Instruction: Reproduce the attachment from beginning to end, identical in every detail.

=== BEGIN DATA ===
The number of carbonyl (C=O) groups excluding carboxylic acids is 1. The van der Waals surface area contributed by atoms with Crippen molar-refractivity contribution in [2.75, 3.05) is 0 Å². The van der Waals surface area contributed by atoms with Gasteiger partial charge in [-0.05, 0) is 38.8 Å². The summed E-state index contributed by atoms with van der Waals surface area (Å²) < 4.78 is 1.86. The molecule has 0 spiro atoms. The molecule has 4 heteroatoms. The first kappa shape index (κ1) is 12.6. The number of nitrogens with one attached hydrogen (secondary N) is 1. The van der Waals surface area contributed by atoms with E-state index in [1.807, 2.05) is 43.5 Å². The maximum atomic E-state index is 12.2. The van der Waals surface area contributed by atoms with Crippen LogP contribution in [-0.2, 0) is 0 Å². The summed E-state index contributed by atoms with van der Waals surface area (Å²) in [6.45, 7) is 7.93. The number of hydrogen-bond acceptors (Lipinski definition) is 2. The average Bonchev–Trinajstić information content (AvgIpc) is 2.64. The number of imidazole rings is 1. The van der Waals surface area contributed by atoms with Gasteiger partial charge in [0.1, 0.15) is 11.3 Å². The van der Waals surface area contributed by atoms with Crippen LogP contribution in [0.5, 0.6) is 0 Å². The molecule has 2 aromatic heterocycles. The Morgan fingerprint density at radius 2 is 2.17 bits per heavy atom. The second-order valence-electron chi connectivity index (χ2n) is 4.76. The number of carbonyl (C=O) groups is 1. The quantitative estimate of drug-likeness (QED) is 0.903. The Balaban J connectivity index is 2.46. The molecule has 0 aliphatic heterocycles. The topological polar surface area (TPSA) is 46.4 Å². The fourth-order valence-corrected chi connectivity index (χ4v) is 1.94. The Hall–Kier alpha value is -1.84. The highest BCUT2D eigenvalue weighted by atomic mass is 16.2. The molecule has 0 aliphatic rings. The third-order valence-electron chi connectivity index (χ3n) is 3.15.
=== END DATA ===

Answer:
The number of carbonyl (C=O) groups excluding carboxylic acids is 1. The van der Waals surface area contributed by atoms with Crippen molar-refractivity contribution in [2.75, 3.05) is 0 Å². The van der Waals surface area contributed by atoms with Gasteiger partial charge in [-0.05, 0) is 38.8 Å². The summed E-state index contributed by atoms with van der Waals surface area (Å²) < 4.78 is 1.86. The molecule has 0 spiro atoms. The molecule has 4 heteroatoms. The first kappa shape index (κ1) is 12.6. The number of nitrogens with one attached hydrogen (secondary N) is 1. The van der Waals surface area contributed by atoms with E-state index in [1.807, 2.05) is 43.5 Å². The maximum atomic E-state index is 12.2. The van der Waals surface area contributed by atoms with Crippen LogP contribution in [-0.2, 0) is 0 Å². The summed E-state index contributed by atoms with van der Waals surface area (Å²) in [6.45, 7) is 7.93. The number of hydrogen-bond acceptors (Lipinski definition) is 2. The average Bonchev–Trinajstić information content (AvgIpc) is 2.64. The number of imidazole rings is 1. The van der Waals surface area contributed by atoms with Gasteiger partial charge in [0.1, 0.15) is 11.3 Å². The van der Waals surface area contributed by atoms with Crippen LogP contribution in [0.5, 0.6) is 0 Å². The molecule has 2 aromatic heterocycles. The Morgan fingerprint density at radius 2 is 2.17 bits per heavy atom. The second-order valence-electron chi connectivity index (χ2n) is 4.76. The number of carbonyl (C=O) groups is 1. The quantitative estimate of drug-likeness (QED) is 0.903. The Balaban J connectivity index is 2.46. The molecule has 0 aliphatic heterocycles. The topological polar surface area (TPSA) is 46.4 Å². The fourth-order valence-corrected chi connectivity index (χ4v) is 1.94. The Hall–Kier alpha value is -1.84. The highest BCUT2D eigenvalue weighted by atomic mass is 16.2. The molecule has 0 aliphatic rings. The third-order valence-electron chi connectivity index (χ3n) is 3.15.